Armed with these estimates and data on the diversity of extant gastropods, Allmon et al. concluded that there had not been a loss of molluscan species diversity over this time period.  Although they found that fully 70% of the gastropod species in the Pinecrest are presently extinct, this loss has been made up by the appearance of many new species – rates of extinction seemed to have been balanced by rates of origination.  They acknowledged that more species might well turn up with further work in the Pinecrest, but suggested that any increase in Pliocene numbers would be balanced by the identification of new extant species.  The report on Pinecrest micromollusks posted on the Jaxshells (Jacksonville Shells) website (cited above) suggests that discovery of new micromollusk species continues apace, as does identification of new extant species (thought it's agnostic about whether they are in balance).

Micromollusks, microgastropods aren’t just curiosities.  They are integral parts of their environment, past and present, and, as such, have much to tell us.  So much so that, in 2015, the National Science Foundation awarded a grant to the University of Florida so that two collections of the Florida Museum of Natural History could be saved and permanently housed.  One of them, a collection of mollusks collected by Lyle Campbell, is described as “an exceptional, nationally unique inventory of fossil micro-mollusks.”  Under this grant, these collections will become research and teaching tools.  Products from this grant include two identification guides and 1,500 images – all to be made available online.  Frankly, I cannot wait.

And, if research applications aren’t sufficient motivation to get excited about micromollusks, I also embrace the sentiment attributed to Immanuel Kant:
Look closely.  The beautiful may be small.

Thursday, September 29, 2016

Transitions ~ Fossil Stem Turtles and Antique Theater Playbills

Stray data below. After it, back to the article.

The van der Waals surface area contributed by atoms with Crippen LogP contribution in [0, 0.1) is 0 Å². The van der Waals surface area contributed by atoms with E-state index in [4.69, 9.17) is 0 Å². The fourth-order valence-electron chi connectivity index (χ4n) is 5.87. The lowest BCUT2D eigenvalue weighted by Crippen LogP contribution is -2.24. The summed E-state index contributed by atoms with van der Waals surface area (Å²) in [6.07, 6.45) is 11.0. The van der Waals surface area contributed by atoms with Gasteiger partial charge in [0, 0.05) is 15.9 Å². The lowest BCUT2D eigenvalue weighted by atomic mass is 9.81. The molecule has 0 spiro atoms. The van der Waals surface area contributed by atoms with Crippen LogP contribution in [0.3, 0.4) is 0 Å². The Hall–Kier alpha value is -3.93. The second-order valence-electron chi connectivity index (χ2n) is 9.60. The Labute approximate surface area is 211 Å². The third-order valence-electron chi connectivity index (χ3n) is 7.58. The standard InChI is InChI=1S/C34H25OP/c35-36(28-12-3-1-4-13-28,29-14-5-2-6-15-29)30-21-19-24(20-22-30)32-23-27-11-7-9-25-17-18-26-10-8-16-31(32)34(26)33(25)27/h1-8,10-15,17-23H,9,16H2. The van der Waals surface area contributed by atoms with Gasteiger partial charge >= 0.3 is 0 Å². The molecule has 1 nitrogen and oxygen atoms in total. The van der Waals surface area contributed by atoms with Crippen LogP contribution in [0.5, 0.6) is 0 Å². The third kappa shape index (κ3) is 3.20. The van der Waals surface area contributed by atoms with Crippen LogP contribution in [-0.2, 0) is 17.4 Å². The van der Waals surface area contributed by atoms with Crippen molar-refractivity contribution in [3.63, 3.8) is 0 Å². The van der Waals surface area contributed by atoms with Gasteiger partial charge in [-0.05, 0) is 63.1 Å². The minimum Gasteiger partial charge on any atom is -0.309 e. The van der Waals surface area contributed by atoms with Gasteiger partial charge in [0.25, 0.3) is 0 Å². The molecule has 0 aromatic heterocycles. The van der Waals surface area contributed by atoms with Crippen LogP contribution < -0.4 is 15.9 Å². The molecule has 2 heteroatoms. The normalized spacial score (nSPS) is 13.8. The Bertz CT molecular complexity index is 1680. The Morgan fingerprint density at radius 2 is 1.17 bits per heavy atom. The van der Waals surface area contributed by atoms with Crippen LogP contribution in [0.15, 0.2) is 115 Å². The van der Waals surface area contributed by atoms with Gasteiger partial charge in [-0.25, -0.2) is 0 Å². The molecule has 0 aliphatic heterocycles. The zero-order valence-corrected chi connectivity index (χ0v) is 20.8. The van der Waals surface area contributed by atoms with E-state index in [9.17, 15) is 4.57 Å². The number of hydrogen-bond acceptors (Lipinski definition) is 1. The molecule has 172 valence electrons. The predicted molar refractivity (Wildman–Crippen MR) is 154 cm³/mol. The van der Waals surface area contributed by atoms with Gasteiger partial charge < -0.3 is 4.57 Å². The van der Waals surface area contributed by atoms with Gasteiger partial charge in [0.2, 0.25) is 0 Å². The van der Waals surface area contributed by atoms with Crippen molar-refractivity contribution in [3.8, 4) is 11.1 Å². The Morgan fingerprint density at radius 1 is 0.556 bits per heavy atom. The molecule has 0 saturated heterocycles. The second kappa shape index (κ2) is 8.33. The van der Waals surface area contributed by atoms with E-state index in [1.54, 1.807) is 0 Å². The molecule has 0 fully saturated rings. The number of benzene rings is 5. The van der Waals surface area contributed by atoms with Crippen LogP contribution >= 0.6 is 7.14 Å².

In which the blogger persists in his mad quest to find connections between two disparate subjects, come hell or high water.
I began my summer studying literature on the evolution of the turtle shell and ended it engrossed in a wonderful doctoral thesis on British theater playbills.  Unexpectedly, I found that these two topics had something important in common.  Both speak to the challenge of identifying and understanding transitions.  Recognizing where, when, why, and how transitions occur, say between one species and a daughter species, or from one function for a specific body part to another function, is a core issue in paleontology, one often particularly difficult to determine from, or map in, the fossil record.  As to British theater playbills, the doctoral thesis I read grappled with the transition of playbill to play program, offering, in the process, a perspective on a core issue for understanding transitions – it’s critically a matter of definitions.  [Note:  This discussion below of the turtle shell draws heavily on an article I wrote for a fossil club newsletter.]


In an article published in July this year, paleontologist Tyler R. Lyson and his colleagues provocatively hypothesized that the turtle’s shell got its start in the Permian (some 260 million years ago) in the lizard-like reptile, Eunotosaurus africanus.  (Fossorial Origin of the Turtle Shell, Current Biology, July 14, 2016)  To understand the nuances of Lyson’ hypothesis, it’s helpful to first consider the shell in extant turtles.  The shell consists of two principal elements:  the arched carapace on the dorsal side of the animal, and the flat shield-like plastron on its ventral side.  Pictured below is the skeleton of a yellow-bellied slider (Trachemys scripta scripta) on display at the Smithsonian’s National Museum of Natural History.  A section of the carapace has been cut and hinged to expose the plastron.  The horny scutes, that, in life, adhere to the bones that make up the carapace and plastron, have been wired to the skeleton.  (The signage at the Museum is silent on whether this is an actual skeleton or a cast.)